Kalalau is indeed a clothing-optional destination. It's also a family destination. As we stumbled through the sand to a site near a cave, we passed a couple of families camped together. The park rangers only allow 60 campers at once in Kalalau, so large groups have to plan in advance if they want to be legal. On the other hand, we didn't see anybody checking permits.

It took a few hours for Kalalau's magic to take effect. When it did, it went like this: Sleep. Wake up. Swim. Walk to the waterfall for water. Sleep. Wake up ... and so on. For two days, we drifted in weightless, timeless atmosphere, sleeping at the base of enormous cliffs that stayed sun-warmed into the night, watching stars wheeling across a panoramic sky, swimming in warm clear waters. In the evenings, the air itself seemed to glow rosily, and all day and all night the waves' low thunder droned on.

Best of all, we didn't have to see anyone. There was enough solitude for everybody.

One day I went up the valley to get some of those mangos, but I didn't get far. The first tree was in close range, and so full of sweet, juicy drops of sunshiny fruit that I just didn't feel any more searching was required of me. I think I spoke to someone when I borrowed matches. Chatted with the nudists some. And that was about it.


Gold Rush

THE RHYTHMS WERE so satisfying that in two days I felt OK about leaving that slice of Paradise. I had an appointment in Lihu'e scheduled for the day we were to hike out, so I opted to take the 30-minute Zodiac ride back to Ha'ena. I sat on the beach that morning waiting for the boat and watched the sun rising, bursting out of the water like hot new gold.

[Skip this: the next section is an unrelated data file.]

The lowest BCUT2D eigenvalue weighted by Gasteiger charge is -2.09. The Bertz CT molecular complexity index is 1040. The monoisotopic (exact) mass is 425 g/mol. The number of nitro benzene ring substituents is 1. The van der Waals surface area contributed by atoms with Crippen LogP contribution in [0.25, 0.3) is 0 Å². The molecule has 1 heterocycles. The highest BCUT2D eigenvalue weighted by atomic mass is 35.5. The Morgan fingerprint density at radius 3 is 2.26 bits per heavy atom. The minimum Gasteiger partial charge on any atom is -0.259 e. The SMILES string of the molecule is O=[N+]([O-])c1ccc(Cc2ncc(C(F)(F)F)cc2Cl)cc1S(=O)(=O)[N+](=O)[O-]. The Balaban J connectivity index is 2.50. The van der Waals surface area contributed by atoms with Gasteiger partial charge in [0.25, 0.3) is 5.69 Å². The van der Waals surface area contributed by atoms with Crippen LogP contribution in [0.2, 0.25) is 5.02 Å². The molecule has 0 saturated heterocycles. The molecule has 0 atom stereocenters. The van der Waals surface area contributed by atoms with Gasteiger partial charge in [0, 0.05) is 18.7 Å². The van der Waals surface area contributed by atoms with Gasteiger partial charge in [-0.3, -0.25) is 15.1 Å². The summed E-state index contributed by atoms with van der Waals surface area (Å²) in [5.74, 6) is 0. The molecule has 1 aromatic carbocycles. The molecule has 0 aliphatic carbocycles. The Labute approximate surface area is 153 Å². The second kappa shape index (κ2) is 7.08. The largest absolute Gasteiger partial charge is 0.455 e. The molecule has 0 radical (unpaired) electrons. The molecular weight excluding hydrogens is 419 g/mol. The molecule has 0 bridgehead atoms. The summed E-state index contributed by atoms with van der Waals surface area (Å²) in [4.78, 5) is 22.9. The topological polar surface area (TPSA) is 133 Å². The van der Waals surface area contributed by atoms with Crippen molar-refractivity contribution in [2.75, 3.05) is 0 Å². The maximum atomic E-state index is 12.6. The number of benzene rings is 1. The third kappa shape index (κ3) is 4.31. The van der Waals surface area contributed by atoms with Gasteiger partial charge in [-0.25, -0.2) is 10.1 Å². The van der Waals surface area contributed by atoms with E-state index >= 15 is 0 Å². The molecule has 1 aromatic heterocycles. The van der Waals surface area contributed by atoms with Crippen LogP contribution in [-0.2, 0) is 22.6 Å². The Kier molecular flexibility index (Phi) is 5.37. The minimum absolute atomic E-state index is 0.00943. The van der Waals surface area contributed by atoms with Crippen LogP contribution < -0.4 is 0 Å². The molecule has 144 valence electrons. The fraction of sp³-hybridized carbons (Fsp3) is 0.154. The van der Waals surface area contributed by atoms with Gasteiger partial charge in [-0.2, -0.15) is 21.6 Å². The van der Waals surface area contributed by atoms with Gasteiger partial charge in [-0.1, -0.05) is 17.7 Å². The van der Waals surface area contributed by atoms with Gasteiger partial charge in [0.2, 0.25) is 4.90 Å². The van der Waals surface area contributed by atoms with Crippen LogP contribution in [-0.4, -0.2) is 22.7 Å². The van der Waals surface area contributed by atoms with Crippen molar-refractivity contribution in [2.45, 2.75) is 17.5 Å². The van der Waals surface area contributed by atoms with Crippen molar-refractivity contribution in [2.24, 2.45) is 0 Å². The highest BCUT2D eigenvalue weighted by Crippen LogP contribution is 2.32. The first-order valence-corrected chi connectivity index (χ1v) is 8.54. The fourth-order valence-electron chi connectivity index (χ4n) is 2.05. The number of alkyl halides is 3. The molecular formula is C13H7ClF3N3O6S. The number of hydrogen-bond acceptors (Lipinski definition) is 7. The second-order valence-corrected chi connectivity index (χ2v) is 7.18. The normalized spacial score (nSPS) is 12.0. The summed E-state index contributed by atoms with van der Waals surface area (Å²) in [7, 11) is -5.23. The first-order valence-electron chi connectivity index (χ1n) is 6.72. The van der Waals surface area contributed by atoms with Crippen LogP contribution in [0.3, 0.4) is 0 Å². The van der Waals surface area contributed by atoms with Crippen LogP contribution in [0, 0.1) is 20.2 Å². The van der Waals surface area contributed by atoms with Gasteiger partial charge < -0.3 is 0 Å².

A half-hour later, the boat came up with a fresh load of campers to deposit. I paid my 90 bucks and swam out to board while a man with an Aussie hat loaded our packs onto the baggage dinghy. The ride back was cold and spectacular, and I waved to Carol as we passed her from several hundred yards offshore. Without her pack, she was making good time, and I could see her waving back.

We zipped along the coast and took a spin through a gargantuan sea cave, its roof arched far above us like a hollow rib cage. And then the ride was over, they were helping us out of the boat, and I caught a ride into Hanalei with a Kramer-looking guy who turned out to be from my hometown in New Mexico. We talked some, but mostly we just drove in quiet.

I re-entered civilization slowly, mile by mile and sound by sound. Kalalau's magic clung to me for a few days, and those nights I slept very well, the sound of waves rushing through my head.

For camping reservations in Kalalau, call 808/274-3444. It's free.

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From the May 7-13, 1998 issue of Metro Santa Cruz.